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Potentiometer to control Linear Actuator, auxiliary motor
I am attempting to link 2 different motors (size, hp, make etc) together, so they steer together.
I would typically just tie them together with an auxiliary motor tie bar but in this case that is not easily possible.

The main engine is controlled by pypilot, and is physically moved using an electric hydraulic pump.

So I got to thinking about using a potentiometer on the main motor as a motion/position sensor, linked to a linear actuator (with optical feedback) on the auxilary motor. I want to link them together using an Arduino or esp32...
As I dig into this I am realizing maybe I am over simplifying the project. 
I am pretty sure I will need to know the position of each motor, so feed back is required. But how do I keep them sync'd? It would be impossible for them to move perfectly together as one is much larger than the other, so I am afraid they will get out of sync?
Any ideas how I could achieve this. 
Basically I think need to send instructions to move to a position rather than moving for x seconds in a direction.

Kind Regards
the absolute pilot works on absolution positions requiring a rudder feedback, but i'm not sure this is what you want.

It seems strange that one is much larger than the other. In any case, you could possibly just fix the smaller one to not turn at all, or have a completely separate electric control loop that measures the angle of one and moves the other to this angle. Even then, play or slop in the system will degrade it.

Could you use blocks and pulleys instead of a tie bar?
Thanks Sean

Absolute pilot would not work as I would still need to sync the position of both motors

One motor is much larger 200hp vs 15hp one is my main the other is auxiliary (trolling motor) The main has built in hydraulic assist steering so no easy way to connect to it with a tie bar or really anything, the auxiliary is mounted further back, and they do not align vertically. So a modified single steering cable might work but expensive in parts and still would require custom linkage.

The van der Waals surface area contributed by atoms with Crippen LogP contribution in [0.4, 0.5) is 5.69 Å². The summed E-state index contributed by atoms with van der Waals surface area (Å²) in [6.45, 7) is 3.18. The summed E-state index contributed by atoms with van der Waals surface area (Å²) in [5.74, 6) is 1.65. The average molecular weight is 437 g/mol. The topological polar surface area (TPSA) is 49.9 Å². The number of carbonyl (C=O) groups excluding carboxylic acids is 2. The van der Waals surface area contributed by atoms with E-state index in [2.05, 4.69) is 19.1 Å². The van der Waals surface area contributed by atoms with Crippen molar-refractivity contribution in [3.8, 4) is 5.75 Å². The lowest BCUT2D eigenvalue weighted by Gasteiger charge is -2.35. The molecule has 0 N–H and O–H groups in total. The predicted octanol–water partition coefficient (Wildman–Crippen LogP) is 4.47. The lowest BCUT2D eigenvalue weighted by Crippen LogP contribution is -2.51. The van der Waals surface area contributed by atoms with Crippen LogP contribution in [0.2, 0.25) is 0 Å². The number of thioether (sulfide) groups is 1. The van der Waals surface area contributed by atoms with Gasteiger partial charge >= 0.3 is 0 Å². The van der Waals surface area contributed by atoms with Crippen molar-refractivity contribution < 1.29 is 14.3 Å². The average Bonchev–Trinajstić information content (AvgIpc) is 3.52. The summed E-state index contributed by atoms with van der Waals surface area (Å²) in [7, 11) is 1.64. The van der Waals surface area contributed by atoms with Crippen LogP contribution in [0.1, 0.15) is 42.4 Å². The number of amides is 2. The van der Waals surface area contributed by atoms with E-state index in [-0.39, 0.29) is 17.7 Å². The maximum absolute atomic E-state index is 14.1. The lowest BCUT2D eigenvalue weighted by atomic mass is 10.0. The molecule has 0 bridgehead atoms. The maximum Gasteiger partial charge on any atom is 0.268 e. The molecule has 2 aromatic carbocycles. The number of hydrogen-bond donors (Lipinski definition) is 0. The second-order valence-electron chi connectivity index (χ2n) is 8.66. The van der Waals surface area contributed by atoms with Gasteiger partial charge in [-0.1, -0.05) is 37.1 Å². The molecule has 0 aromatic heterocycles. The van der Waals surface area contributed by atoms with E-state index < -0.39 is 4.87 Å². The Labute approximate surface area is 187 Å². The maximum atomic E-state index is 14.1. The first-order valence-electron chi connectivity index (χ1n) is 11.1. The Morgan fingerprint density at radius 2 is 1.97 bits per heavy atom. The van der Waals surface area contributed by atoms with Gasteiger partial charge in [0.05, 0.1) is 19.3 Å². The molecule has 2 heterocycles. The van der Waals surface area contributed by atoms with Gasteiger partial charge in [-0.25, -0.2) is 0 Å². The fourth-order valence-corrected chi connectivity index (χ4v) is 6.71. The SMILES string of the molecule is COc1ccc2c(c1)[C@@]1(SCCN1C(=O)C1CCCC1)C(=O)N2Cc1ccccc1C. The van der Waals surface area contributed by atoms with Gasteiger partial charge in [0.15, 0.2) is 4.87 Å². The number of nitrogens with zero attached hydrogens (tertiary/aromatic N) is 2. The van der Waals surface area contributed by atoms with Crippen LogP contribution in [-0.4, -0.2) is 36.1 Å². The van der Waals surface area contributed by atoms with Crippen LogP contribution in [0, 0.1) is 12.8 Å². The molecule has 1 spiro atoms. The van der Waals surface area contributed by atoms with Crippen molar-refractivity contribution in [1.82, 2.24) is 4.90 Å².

Blocks and pulley will not align and consideration has to be given to tilt and trim.

I have been using the auxiliary under power fixed and using the main to steer, this works well up until the conditions get to windy and wavy.
I have even steered with the auxiliary and left the main fixed and this works too but has the same limitation.
All the research I have done says both engines turning together is by far a superior set up.

The completely separate electric control loop is exactly what I was thinking. And it doesn't have to be exact, but slop is a concern if it degrades over a matter of minutes... over a matter of hours would be okay.

This is the actuator I am considering
it is very accurate as it has an optical position sensor.

The speed and position can be controlled very accurately. I could build linkage with minimizing sloop as a priority.
As an educated guess, how quickly do you think the motors would lose alignment?
Hi Peter,